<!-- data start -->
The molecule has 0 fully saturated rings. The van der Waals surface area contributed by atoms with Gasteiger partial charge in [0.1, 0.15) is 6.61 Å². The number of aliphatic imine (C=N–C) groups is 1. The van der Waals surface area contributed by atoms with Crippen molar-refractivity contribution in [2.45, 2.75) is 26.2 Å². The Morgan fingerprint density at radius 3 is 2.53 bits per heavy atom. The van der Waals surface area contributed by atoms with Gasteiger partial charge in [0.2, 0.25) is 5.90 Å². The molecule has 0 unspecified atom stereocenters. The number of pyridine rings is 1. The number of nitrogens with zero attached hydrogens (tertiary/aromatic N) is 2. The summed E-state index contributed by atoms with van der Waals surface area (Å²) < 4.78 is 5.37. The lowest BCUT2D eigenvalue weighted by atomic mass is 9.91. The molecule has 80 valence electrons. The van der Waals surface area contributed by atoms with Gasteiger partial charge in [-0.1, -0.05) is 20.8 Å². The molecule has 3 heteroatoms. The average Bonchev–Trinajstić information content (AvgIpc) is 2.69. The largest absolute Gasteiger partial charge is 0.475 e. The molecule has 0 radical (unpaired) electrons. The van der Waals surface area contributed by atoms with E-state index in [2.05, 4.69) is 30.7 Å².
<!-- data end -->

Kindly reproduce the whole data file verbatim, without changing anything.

The molecule has 0 fully saturated rings. The van der Waals surface area contributed by atoms with Gasteiger partial charge in [0.1, 0.15) is 6.61 Å². The number of aliphatic imine (C=N–C) groups is 1. The van der Waals surface area contributed by atoms with Crippen molar-refractivity contribution in [2.45, 2.75) is 26.2 Å². The Morgan fingerprint density at radius 3 is 2.53 bits per heavy atom. The van der Waals surface area contributed by atoms with Gasteiger partial charge in [0.2, 0.25) is 5.90 Å². The molecule has 0 unspecified atom stereocenters. The number of pyridine rings is 1. The number of nitrogens with zero attached hydrogens (tertiary/aromatic N) is 2. The summed E-state index contributed by atoms with van der Waals surface area (Å²) < 4.78 is 5.37. The lowest BCUT2D eigenvalue weighted by atomic mass is 9.91. The molecule has 80 valence electrons. The van der Waals surface area contributed by atoms with Gasteiger partial charge in [-0.1, -0.05) is 20.8 Å². The molecule has 3 heteroatoms. The average Bonchev–Trinajstić information content (AvgIpc) is 2.69. The largest absolute Gasteiger partial charge is 0.475 e. The molecule has 0 radical (unpaired) electrons. The van der Waals surface area contributed by atoms with E-state index in [2.05, 4.69) is 30.7 Å².